“The world is a raving idiot, and no man can kill it: though I’ll do my best. But you’re right. We must rescue ourselves as best we can.”

We must rescue ourselves as best we can. That stuck with me as I reflected on these words. I have no control over the levers of power. No influence over these problems or the individuals in government charged with addressing them. I am one man, one quiet voice in an ocean of others crying about injustice and misery. But I do have influence. I began to understand that my focus should be on what I could control and not what was beyond me. This subtle shift in my thinking was empowering. It allowed me to surrender the BIG problems and pay attention to the individuals in my life who need help. (The micro (one student struggling with poverty) over the macro (POVERTY as a global crisis). If we each did this – tended to our sphere of influence – perhaps macro change could occur from the ground up, rather than waiting for the top to save us.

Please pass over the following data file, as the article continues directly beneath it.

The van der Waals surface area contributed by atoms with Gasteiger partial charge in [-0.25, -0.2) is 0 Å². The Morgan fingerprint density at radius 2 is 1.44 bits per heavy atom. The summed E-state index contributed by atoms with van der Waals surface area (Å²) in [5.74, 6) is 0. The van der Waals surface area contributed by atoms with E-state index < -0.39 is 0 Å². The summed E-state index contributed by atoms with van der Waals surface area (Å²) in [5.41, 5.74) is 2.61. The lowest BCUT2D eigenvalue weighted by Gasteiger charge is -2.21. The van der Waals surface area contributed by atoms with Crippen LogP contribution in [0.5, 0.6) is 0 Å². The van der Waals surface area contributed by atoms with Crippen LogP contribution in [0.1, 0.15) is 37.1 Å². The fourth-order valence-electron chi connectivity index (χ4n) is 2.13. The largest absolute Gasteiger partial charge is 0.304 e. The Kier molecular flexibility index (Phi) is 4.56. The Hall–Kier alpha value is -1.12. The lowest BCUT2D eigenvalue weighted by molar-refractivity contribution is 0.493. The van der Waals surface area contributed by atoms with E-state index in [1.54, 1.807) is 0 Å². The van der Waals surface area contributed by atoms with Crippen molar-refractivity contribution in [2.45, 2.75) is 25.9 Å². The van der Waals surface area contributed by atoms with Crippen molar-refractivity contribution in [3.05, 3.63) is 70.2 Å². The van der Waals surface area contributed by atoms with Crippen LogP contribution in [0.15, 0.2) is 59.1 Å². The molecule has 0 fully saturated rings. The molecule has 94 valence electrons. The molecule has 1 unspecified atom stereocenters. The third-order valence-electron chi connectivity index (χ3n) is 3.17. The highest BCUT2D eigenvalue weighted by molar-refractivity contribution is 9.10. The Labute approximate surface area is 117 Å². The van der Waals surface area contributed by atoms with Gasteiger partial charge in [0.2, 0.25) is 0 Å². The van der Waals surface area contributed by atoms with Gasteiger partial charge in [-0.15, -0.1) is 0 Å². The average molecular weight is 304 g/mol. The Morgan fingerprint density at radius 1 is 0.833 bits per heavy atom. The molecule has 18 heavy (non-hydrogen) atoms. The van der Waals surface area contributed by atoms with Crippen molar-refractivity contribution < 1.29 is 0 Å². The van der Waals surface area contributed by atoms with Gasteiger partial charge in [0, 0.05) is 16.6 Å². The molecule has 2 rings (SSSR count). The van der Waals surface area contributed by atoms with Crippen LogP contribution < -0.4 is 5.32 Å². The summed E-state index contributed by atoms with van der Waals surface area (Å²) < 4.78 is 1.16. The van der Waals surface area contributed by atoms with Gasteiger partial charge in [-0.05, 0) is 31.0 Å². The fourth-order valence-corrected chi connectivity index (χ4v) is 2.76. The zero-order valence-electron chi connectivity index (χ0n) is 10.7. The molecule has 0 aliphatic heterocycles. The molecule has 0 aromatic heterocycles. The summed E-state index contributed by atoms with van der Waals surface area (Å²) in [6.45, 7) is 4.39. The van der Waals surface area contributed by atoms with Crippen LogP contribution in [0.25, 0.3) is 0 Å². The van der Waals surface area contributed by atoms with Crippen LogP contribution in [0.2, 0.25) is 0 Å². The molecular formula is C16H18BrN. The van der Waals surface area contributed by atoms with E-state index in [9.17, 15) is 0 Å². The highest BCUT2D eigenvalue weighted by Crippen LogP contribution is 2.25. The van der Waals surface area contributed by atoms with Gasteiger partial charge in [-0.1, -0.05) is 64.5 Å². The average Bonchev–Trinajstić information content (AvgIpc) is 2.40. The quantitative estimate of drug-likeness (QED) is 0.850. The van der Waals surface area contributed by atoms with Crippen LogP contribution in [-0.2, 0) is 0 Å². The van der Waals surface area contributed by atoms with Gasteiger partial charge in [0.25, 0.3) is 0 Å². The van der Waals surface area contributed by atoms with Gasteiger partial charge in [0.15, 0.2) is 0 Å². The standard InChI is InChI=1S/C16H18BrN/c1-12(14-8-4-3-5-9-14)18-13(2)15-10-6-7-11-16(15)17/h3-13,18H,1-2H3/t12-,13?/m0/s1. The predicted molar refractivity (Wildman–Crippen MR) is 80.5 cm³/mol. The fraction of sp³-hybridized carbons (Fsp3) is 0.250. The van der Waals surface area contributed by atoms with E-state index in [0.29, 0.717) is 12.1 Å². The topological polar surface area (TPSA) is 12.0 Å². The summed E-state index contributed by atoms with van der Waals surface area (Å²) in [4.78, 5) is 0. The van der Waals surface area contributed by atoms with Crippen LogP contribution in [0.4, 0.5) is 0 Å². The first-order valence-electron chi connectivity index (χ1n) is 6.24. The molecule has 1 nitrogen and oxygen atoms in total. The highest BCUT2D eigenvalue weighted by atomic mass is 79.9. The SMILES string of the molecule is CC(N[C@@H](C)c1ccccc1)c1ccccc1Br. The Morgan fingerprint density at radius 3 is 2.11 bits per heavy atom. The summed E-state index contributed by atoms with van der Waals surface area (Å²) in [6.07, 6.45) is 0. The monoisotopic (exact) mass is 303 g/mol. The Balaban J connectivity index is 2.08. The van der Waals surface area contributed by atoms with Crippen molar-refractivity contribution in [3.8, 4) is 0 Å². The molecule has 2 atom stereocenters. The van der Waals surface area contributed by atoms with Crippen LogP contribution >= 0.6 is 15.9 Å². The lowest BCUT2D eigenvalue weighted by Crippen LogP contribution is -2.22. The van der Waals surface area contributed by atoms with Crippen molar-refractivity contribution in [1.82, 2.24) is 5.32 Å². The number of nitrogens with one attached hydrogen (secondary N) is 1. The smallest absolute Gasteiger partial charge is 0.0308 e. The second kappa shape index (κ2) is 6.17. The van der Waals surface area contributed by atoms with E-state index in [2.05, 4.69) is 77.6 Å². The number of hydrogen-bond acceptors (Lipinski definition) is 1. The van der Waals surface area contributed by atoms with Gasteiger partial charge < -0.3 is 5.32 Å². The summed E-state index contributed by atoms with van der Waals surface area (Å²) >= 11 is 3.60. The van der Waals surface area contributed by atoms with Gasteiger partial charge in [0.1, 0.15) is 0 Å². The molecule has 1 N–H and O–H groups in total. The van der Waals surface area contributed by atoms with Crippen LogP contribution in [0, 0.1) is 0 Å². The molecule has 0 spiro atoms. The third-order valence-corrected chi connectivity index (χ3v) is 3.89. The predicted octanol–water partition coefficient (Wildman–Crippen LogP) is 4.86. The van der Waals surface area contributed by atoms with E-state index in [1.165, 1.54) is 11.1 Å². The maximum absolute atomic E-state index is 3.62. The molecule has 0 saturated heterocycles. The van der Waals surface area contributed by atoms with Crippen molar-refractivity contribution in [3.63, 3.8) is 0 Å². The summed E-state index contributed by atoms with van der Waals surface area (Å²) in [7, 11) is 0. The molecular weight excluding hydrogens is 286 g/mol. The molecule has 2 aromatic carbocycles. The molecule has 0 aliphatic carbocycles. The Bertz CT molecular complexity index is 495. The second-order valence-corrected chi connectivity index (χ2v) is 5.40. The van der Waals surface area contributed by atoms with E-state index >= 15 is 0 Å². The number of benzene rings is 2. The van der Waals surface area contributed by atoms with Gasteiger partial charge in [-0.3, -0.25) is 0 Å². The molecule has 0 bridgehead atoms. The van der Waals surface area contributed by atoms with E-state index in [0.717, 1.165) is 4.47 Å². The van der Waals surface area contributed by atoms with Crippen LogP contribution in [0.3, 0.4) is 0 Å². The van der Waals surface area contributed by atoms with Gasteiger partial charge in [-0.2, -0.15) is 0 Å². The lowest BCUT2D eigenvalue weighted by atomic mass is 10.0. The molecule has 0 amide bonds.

So, these are three of the hundreds of books I have read over the past 25 years. I continue to seek the wisdom of individuals who have lived fully and put it to words for our benefit. If you are not a reader – you should become one. It is intimidating at first – the reading mind is one that has to be developed and trained. It is difficult at first because the mind has often become lazy, it is used to constant visual stimulation and a steady influx of predigested and easily assimilated ideas. Books offer complexity. Varied opinions and viewpoints intricately laid out to challenge your existing beliefs and push you to evolve and grow in your opinions.

I was not a reader before this experience. That has forever changed. Reading is what helps me understand, explain and cope in a world that often feels too crazy to survive. It nourishes and feeds my mind and soul. If you are not a reader, start small, be consistent and allow your mind to build the muscles it needs to read well – don’t quit, you’ll get there.

Be Strong. Stay Hungry. Walk Tall.